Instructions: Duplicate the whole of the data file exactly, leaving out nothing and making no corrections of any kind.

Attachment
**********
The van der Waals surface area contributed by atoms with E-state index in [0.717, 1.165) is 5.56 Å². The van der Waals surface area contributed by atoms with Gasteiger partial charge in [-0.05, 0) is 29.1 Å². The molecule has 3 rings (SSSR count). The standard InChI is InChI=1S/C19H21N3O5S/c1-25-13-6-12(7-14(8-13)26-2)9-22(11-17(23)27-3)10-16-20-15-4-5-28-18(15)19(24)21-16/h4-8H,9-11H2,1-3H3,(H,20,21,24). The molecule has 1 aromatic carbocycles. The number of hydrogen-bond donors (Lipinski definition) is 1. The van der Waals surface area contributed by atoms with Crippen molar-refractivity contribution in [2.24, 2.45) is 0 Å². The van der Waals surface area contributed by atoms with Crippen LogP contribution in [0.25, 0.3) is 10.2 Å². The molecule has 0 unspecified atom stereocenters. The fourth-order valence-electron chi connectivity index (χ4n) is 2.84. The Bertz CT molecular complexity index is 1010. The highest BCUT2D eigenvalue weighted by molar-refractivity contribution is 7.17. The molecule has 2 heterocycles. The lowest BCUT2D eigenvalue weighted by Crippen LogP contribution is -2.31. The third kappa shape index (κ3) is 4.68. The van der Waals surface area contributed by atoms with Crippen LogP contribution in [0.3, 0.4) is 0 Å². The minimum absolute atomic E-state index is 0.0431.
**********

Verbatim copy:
The van der Waals surface area contributed by atoms with E-state index in [0.717, 1.165) is 5.56 Å². The van der Waals surface area contributed by atoms with Gasteiger partial charge in [-0.05, 0) is 29.1 Å². The molecule has 3 rings (SSSR count). The standard InChI is InChI=1S/C19H21N3O5S/c1-25-13-6-12(7-14(8-13)26-2)9-22(11-17(23)27-3)10-16-20-15-4-5-28-18(15)19(24)21-16/h4-8H,9-11H2,1-3H3,(H,20,21,24). The molecule has 1 aromatic carbocycles. The number of hydrogen-bond donors (Lipinski definition) is 1. The van der Waals surface area contributed by atoms with Crippen molar-refractivity contribution in [2.24, 2.45) is 0 Å². The van der Waals surface area contributed by atoms with Crippen LogP contribution in [0.25, 0.3) is 10.2 Å². The molecule has 0 unspecified atom stereocenters. The fourth-order valence-electron chi connectivity index (χ4n) is 2.84. The Bertz CT molecular complexity index is 1010. The highest BCUT2D eigenvalue weighted by molar-refractivity contribution is 7.17. The molecule has 2 heterocycles. The lowest BCUT2D eigenvalue weighted by Crippen LogP contribution is -2.31. The third kappa shape index (κ3) is 4.68. The van der Waals surface area contributed by atoms with Crippen LogP contribution in [0.3, 0.4) is 0 Å². The minimum absolute atomic E-state index is 0.0431.